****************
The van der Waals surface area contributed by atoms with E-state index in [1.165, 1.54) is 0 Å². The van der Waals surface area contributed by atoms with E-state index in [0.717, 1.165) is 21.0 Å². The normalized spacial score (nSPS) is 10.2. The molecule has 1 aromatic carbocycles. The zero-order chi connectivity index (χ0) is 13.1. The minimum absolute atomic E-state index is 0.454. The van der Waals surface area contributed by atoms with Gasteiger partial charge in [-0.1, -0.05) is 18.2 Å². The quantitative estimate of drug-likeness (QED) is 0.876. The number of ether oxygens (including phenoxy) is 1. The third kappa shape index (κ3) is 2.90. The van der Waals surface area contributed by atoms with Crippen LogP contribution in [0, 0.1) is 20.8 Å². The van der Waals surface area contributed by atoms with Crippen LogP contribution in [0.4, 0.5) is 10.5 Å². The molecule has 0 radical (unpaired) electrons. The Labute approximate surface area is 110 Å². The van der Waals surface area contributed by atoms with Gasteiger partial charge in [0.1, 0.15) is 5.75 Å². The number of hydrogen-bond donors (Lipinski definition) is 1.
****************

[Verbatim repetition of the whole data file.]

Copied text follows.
The van der Waals surface area contributed by atoms with E-state index in [1.165, 1.54) is 0 Å². The van der Waals surface area contributed by atoms with E-state index in [0.717, 1.165) is 21.0 Å². The normalized spacial score (nSPS) is 10.2. The molecule has 1 aromatic carbocycles. The zero-order chi connectivity index (χ0) is 13.1. The minimum absolute atomic E-state index is 0.454. The van der Waals surface area contributed by atoms with Gasteiger partial charge in [-0.1, -0.05) is 18.2 Å². The quantitative estimate of drug-likeness (QED) is 0.876. The number of ether oxygens (including phenoxy) is 1. The third kappa shape index (κ3) is 2.90. The van der Waals surface area contributed by atoms with Crippen LogP contribution in [0, 0.1) is 20.8 Å². The van der Waals surface area contributed by atoms with Crippen LogP contribution in [0.4, 0.5) is 10.5 Å². The molecule has 0 radical (unpaired) electrons. The Labute approximate surface area is 110 Å². The van der Waals surface area contributed by atoms with Gasteiger partial charge in [0.1, 0.15) is 5.75 Å². The number of hydrogen-bond donors (Lipinski definition) is 1.